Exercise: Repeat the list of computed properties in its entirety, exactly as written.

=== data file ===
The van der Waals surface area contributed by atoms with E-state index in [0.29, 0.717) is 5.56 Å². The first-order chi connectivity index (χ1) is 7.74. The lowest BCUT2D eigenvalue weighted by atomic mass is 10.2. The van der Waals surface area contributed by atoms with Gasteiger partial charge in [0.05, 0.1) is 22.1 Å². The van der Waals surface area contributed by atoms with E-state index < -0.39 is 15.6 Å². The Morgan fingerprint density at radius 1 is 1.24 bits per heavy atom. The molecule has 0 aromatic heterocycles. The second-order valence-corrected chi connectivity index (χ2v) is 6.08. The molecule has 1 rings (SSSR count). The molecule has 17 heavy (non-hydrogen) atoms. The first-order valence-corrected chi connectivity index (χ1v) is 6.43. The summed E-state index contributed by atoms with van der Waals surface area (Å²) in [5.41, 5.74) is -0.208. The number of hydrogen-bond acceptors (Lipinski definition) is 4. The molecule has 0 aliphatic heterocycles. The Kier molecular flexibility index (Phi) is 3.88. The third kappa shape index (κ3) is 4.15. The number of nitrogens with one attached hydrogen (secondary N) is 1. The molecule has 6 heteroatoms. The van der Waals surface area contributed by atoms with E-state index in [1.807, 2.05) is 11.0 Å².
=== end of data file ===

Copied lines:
The van der Waals surface area contributed by atoms with E-state index in [0.29, 0.717) is 5.56 Å². The first-order chi connectivity index (χ1) is 7.74. The lowest BCUT2D eigenvalue weighted by atomic mass is 10.2. The van der Waals surface area contributed by atoms with Gasteiger partial charge in [0.05, 0.1) is 22.1 Å². The van der Waals surface area contributed by atoms with E-state index < -0.39 is 15.6 Å². The Morgan fingerprint density at radius 1 is 1.24 bits per heavy atom. The molecule has 0 aromatic heterocycles. The second-order valence-corrected chi connectivity index (χ2v) is 6.08. The molecule has 1 rings (SSSR count). The molecule has 17 heavy (non-hydrogen) atoms. The first-order valence-corrected chi connectivity index (χ1v) is 6.43. The summed E-state index contributed by atoms with van der Waals surface area (Å²) in [5.41, 5.74) is -0.208. The number of hydrogen-bond acceptors (Lipinski definition) is 4. The molecule has 0 aliphatic heterocycles. The Kier molecular flexibility index (Phi) is 3.88. The third kappa shape index (κ3) is 4.15. The number of nitrogens with one attached hydrogen (secondary N) is 1. The molecule has 6 heteroatoms. The van der Waals surface area contributed by atoms with E-state index in [1.807, 2.05) is 11.0 Å².